How to count the number of NA values in each variable of a data frame in R


19 January, 2022

This is one of those things that I find myself doing all the time, particularly after join operations of large datasets. Things can easily go wrong, and if you've used R for any length of time, you'll know that NAs have a habit of propagating—so it's always a good idea to keep a close eye on them.

This is essentially a one-line operation:

sapply(names(x), function(y) sum([, y])))

where x is the name of your data frame. This will return a named integer vector, where the element names are the names of the variables, and the integer values are the number of NAs in that particular variable vector.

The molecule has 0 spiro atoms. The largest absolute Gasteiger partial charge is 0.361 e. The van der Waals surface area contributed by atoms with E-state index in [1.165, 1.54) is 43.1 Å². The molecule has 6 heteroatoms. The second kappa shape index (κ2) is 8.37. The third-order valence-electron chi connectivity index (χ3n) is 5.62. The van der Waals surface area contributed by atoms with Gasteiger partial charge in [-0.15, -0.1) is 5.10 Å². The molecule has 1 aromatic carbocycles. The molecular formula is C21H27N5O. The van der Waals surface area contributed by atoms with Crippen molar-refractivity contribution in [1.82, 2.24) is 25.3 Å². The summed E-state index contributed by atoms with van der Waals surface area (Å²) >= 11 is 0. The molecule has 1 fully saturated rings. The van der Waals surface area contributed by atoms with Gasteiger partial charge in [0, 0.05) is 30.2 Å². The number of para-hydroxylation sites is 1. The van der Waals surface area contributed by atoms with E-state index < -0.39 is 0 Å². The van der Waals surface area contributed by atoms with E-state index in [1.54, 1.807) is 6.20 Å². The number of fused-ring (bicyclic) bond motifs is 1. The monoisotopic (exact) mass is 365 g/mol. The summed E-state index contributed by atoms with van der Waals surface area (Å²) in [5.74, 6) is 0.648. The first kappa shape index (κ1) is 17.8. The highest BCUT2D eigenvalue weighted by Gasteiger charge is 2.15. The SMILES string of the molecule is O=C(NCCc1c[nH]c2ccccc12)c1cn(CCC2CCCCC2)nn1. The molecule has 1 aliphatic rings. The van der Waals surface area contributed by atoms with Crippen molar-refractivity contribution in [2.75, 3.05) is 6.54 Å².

It doesn't need to be a function, but I've wrapped it up in one and added it to my package of helpful little R snippets, to save my poor fingers a few seconds of typing. Like this:

count_na <- function(x) {
    sapply(names(x), function(y) sum([, y])))

And here's an example of how it works:

Feel free to install this package (the source code is available here) either by building from source, or with devtools: devtools::install_gitlab("hedsnz/helprs"). Once installed, you can access the function with helprs::count_na(...) (or by the typical library call).


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